could say that education is not really a choice but a privilege to a few. But call it blessings
in disguise, a new industry emerged and offered career possibilities not requiring a college
degree. God Bless the Filipino tongue for its ingenuity in the language of the West, it gave
hope to a significant percentage of our jobless Filipino workers.

More than eighty Call Centers are now the new source of income of the Filipino youth who
have not finished college degrees. “Better than nothing”, call it the defense mechanism of
the Filipino youth, but this attitude is commendable. However, this new industry is yet to
receive approval from the different sectors especially from us Educators and Formators
who want our graduates to land on jobs that will allow them to utilize their academic
training.

Career Anxiety: The Filipino Youth in Crisis


by Hector Teodoro Miranda (De La Salle University-Manila)
5
THE ANTHROPOLOGY OF CRISIS
th
The 27 Annual Conference of UGNAYANG PANG-AGHAM TAO (UGAT), Inc.
Anthropological Association of the Philippines
October 20-22, 2005, University of the Philippines Visayas, (Miag-ao) Iloilo City

Kapwa Ko Mahal Ko: Our Social Roles and Responsibilities


Filipinos are highly social beings. Our circle of significant others stretches out so wide to cover the
whole clan, not to mention our circle of friends, and acquaintances. With all our dealings, we play a
lot of social roles that are attached to sets of responsibilities. Maintaining and establishing a career
would be difficult if one would try to salvage all his roles and tasks. Crisis comes in when the
Filipino youth can’t seem to prioritize his roles because of the pressures caused by social
expectations.

The Roles and Responsibilities That We Play

Educators and Formators: Mentors or Tormentors?


Super values the twin goal of satisfying the self and the need of our society. In support of
this perspective, we Educators and Formators are expected to hold a wider understanding
of the Filipino youth’s personal and social development. We are builders and not destroyers
of hopes, dreams, and realities. We collect and connect everything that has significant
value for the Filipino youth.

The Academe’s Response and Contribution


Globalization in general effects pressure on the individual as to how he can better
understand, accept, and adjust to the various changes happening around the globe.
Different perspectives have already emerged as seen with competitive countries, and in the
extreme, countries that remain firm in their values and culture. These are just some of the
realities that may have an impact on what the individual needs to co-exist in the world.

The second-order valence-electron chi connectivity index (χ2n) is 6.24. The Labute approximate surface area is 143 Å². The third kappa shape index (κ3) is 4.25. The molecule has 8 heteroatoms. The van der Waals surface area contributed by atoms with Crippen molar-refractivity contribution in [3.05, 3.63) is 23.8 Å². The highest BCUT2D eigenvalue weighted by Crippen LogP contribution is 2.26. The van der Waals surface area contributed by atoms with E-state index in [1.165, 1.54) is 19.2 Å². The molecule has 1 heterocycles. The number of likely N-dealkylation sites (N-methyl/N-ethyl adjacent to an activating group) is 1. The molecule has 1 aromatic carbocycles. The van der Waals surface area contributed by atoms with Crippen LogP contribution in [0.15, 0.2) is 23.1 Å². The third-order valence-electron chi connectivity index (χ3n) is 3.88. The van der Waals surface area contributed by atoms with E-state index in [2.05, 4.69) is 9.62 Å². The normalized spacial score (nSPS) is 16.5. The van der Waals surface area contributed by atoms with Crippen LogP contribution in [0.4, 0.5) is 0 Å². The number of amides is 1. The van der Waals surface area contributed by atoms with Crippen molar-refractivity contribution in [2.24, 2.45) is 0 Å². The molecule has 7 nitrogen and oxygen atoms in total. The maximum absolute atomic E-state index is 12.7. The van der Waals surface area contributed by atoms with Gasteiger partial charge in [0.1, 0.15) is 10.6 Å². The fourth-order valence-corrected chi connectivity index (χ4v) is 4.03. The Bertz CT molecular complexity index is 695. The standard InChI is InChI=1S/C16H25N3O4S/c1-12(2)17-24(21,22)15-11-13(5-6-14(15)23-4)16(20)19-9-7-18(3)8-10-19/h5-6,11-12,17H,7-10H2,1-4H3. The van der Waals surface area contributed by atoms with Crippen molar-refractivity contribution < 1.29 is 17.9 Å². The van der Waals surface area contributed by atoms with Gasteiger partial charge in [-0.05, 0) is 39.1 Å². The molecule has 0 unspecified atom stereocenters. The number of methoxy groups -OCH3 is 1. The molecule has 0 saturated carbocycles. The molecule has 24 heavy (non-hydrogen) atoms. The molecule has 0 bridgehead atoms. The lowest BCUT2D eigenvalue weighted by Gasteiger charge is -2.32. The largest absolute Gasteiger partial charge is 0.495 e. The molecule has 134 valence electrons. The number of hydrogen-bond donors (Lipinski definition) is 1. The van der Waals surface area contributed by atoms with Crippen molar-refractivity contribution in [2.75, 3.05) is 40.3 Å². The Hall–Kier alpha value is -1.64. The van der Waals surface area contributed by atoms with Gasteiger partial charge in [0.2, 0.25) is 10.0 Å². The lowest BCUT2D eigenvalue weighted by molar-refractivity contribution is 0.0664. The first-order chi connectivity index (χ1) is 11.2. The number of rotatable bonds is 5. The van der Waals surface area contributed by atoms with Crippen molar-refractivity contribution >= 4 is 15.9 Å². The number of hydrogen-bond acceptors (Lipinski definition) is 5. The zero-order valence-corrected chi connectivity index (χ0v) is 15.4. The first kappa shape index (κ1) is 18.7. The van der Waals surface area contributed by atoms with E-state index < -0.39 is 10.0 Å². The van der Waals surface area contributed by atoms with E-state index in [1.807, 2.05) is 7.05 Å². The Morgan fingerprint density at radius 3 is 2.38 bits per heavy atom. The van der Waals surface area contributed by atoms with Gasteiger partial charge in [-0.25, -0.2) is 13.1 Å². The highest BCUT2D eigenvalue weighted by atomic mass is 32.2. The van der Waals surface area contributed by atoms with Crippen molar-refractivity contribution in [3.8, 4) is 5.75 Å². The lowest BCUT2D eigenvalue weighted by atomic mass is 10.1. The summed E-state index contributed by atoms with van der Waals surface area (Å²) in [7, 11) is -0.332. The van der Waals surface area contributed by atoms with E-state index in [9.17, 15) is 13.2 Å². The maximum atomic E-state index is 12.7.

The mediation of the school gives opportunities to appropriate their abilities and interests
to relevant jobs in the career world deviating from those of their parental social status
group. Members of the academic community react to socio-economic trends differently.
The outburst of computer schools is a reaction to the growing need for manpower support
on information technology, one of the most colorful fruit of the twentieth century. History
shows other traces of reactive and sensitive support the academic community in all parts of
the world has given. Here are just some of the initiatives of the academic community to
mediate responsively to the prevailing world situations.

Tailor-made Academic Programs


Devoted Universities in all parts of the world have insisted on providing programs for
students that are holistic, value-driven, formative, and other idealisms in education. Some
Universities have become successful in pioneering tertiary degree courses that assure the
companies with employees who are versatile, competitive, and multi-skilled. A person’s
specialization in a field is outstanding, but a person’s add-on support skills is much more
appreciated and commended. A certified public accountant holding a Bachelor’s degree in
Psychology will be much more preferred by accounting firms who need to maintain a good
working relationship with their clients.

Career Anxiety: The Filipino Youth in Crisis


by Hector Teodoro Miranda (De La Salle University-Manila)
6
THE ANTHROPOLOGY OF CRISIS
th
The 27 Annual Conference of UGNAYANG PANG-AGHAM TAO (UGAT), Inc.
Anthropological Association of the Philippines
October 20-22, 2005, University of the Philippines Visayas, (Miag-ao) Iloilo City

De La Salle University-Manila is one of those Universities that offer double specialization


degree courses as a response to the growing need for multi-skilled graduates.
Reengineering of academic programs entail the maintenance of a competitive pool of